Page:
First results from Lunar Reconnaissance Orbiter LISPosted: April 1, 2010
The Lunar Reconnaissance Orbiter (LRO) is NASA’s attempt to create a high resolution version of Google Moon, taking high resolution maps of the lunar surface. We’ve blogged before about some of the amazing images that it’s been sending back. Its snaps to date have included the Apollo landers, lost moon buggies and it has even started legal debates about ownership of the lunar surface.
However, while the images sent back so far have been spectacular, one of the non-imaging instruments on the LRO, the Lunar Interior Seismometer (LIS), may end up stealing the show. The LRO-LIS is a prototype moonquake monitoring device which is getting its test run on this project. It uses radio waves to measure the distance to the lunar surface so accurately that extremely tiny vibrations can be detected. This means that unlike in space, where we all know that no-one can hear you scream, the LIS can essentially “hear” sounds on the lunar surface.
Seismographs were amongst the science equipment left on the moon by the Apollo missions, but these were only sensitive to strong quakes (caused by large meteor impacts), due to the technology limitations of the time. Carrying out these measurements from space is a lot more accurate anyway as the instruments don’t become contaminated by the lunar dust, and a much wider area of the moon can be studied.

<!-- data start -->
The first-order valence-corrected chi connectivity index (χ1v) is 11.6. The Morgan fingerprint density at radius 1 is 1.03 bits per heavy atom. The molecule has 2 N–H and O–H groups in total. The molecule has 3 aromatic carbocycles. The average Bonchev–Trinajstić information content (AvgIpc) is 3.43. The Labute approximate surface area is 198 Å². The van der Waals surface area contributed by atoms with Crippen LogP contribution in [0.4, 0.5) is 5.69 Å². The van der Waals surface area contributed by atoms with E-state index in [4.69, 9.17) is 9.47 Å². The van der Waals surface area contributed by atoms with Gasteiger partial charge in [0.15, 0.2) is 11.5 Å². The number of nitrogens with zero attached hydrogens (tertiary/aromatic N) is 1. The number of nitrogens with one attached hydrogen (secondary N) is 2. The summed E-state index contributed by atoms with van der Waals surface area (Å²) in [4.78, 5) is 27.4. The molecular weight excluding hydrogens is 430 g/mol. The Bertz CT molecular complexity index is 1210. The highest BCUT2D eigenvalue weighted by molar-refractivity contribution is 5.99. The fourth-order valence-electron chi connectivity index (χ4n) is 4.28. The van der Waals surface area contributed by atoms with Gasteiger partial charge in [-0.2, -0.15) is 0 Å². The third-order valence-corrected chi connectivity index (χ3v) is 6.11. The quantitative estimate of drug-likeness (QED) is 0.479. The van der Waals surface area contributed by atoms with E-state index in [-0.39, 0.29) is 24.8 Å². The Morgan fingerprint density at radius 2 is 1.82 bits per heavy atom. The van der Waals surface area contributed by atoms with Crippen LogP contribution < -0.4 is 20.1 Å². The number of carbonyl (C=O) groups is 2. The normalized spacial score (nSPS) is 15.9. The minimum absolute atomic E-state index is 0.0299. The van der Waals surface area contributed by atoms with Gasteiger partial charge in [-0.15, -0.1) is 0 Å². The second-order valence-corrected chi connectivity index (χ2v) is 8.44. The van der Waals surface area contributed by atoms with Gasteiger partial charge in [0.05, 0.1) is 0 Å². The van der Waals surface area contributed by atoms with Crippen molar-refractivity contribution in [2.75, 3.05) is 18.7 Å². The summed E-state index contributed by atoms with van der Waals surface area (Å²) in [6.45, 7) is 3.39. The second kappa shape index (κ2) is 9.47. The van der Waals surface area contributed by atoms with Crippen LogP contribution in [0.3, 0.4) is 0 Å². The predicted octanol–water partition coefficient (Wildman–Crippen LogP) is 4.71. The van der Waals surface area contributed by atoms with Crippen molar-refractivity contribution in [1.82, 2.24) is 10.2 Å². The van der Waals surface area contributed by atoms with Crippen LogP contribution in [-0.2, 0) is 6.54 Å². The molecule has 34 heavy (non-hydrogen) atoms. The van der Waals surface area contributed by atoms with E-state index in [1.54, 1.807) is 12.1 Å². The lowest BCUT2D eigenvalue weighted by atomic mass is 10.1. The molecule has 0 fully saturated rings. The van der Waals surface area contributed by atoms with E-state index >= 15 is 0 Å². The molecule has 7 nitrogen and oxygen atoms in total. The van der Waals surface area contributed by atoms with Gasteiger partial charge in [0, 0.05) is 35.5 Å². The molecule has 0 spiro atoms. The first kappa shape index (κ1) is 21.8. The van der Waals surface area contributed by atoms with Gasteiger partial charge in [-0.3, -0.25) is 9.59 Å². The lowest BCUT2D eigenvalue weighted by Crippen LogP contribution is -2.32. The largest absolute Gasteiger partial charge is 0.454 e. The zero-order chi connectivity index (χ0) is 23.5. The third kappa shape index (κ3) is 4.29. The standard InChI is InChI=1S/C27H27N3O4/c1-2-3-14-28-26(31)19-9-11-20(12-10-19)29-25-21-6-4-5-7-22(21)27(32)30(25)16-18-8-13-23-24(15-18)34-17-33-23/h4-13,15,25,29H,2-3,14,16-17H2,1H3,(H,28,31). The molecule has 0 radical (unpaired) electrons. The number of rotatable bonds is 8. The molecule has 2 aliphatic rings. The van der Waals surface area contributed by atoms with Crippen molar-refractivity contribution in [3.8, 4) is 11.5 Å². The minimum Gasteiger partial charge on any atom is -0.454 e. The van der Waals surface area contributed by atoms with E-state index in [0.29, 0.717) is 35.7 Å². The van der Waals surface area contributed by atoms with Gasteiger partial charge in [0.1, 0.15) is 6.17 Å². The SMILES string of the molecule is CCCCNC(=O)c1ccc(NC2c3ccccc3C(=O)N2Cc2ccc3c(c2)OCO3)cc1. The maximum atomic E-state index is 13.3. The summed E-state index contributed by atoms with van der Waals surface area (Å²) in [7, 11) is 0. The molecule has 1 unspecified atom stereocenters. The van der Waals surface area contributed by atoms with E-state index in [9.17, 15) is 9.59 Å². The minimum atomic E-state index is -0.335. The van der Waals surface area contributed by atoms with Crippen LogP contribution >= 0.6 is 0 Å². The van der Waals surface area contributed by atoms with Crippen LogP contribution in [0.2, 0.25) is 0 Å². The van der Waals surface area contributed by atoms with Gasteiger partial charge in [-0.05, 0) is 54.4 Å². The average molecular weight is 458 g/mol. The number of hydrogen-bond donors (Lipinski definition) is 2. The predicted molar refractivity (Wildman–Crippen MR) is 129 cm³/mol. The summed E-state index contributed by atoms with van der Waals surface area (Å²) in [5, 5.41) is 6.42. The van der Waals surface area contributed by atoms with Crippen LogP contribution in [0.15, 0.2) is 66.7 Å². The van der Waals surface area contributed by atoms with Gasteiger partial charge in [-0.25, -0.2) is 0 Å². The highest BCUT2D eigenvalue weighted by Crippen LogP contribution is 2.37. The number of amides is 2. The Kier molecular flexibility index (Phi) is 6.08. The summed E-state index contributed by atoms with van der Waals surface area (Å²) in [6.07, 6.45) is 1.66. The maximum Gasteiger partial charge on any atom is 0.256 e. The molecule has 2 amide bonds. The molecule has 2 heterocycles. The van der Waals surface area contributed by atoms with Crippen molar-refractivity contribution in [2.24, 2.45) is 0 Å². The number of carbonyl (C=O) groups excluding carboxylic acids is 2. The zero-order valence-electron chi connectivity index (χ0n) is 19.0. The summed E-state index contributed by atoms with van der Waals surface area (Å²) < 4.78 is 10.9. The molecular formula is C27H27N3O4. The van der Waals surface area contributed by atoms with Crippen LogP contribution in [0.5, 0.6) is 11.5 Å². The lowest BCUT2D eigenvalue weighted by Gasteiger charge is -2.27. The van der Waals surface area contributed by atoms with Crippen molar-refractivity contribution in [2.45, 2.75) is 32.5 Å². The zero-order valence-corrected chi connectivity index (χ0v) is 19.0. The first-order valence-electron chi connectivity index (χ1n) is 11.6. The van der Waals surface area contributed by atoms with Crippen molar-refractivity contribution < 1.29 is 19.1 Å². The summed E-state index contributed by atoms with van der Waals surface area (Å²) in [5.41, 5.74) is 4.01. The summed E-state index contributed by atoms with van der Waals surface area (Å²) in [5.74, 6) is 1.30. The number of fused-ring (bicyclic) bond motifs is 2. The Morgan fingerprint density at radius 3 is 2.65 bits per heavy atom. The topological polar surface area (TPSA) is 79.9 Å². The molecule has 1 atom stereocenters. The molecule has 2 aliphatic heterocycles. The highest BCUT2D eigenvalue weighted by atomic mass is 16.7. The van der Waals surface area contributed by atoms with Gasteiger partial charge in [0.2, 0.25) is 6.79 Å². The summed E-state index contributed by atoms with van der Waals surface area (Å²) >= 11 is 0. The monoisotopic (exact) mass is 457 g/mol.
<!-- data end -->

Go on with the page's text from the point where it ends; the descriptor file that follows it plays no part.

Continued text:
Now, we don’t generally deal with speculation on this blog (except when we launched a whole Dark Matter Week on the back of a rumour of direct dark matter detection), but it looks like the LIS may be performing way beyond its specifications: rumours being whispered over coffee in academic departments up and down the country say that it’s returning some very strange results indeed. Apparently there is a very clear, intermittent, whistling noise being picked up by the device. These “sounds” seem to be emanating from craters in the Faril Loop region of the moon and are baffling the scientists on the project.
One of the researchers said that he was completely taken aback by the data and thinks it might be the most significant discovery on the moon since we have started looking at it. However the actual interpretation of the results is still ongoing. “We don’t want to drop a clanger here as some of the hypotheses about these observations are a bit woolly,” said Professor Yaffle of Postgate University, “however with a bit of luck they should knit together to form a consistent theory about what we’re hearing from the moon.”
*Note this is raw data and it has not yet been flat fielded or bias subtracted. Due to wordpress’ policy of not allowing free users to host sound files we’ve had to host this on our own Google site.